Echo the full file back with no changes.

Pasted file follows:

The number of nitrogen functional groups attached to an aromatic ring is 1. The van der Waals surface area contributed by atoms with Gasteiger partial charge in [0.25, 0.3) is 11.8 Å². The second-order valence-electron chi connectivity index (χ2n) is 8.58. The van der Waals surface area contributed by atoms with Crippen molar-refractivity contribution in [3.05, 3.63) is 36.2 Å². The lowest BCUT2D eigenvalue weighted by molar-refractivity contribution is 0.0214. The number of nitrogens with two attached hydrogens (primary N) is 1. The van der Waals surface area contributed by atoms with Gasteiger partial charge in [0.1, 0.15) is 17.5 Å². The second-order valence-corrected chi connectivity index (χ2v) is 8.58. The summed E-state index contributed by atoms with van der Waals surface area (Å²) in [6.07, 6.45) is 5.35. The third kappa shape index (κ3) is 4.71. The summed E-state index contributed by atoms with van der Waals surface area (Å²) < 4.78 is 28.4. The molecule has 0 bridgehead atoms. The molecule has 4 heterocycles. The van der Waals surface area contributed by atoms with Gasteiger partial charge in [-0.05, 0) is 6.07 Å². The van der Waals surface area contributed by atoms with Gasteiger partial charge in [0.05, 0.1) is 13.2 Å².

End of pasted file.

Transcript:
The number of nitrogen functional groups attached to an aromatic ring is 1. The van der Waals surface area contributed by atoms with Gasteiger partial charge in [0.25, 0.3) is 11.8 Å². The second-order valence-electron chi connectivity index (χ2n) is 8.58. The van der Waals surface area contributed by atoms with Crippen molar-refractivity contribution in [3.05, 3.63) is 36.2 Å². The lowest BCUT2D eigenvalue weighted by molar-refractivity contribution is 0.0214. The number of nitrogens with two attached hydrogens (primary N) is 1. The van der Waals surface area contributed by atoms with Gasteiger partial charge in [0.1, 0.15) is 17.5 Å². The second-order valence-corrected chi connectivity index (χ2v) is 8.58. The summed E-state index contributed by atoms with van der Waals surface area (Å²) in [6.07, 6.45) is 5.35. The third kappa shape index (κ3) is 4.71. The summed E-state index contributed by atoms with van der Waals surface area (Å²) < 4.78 is 28.4. The molecule has 0 bridgehead atoms. The molecule has 4 heterocycles. The van der Waals surface area contributed by atoms with Gasteiger partial charge in [-0.05, 0) is 6.07 Å². The van der Waals surface area contributed by atoms with Gasteiger partial charge in [0.05, 0.1) is 13.2 Å².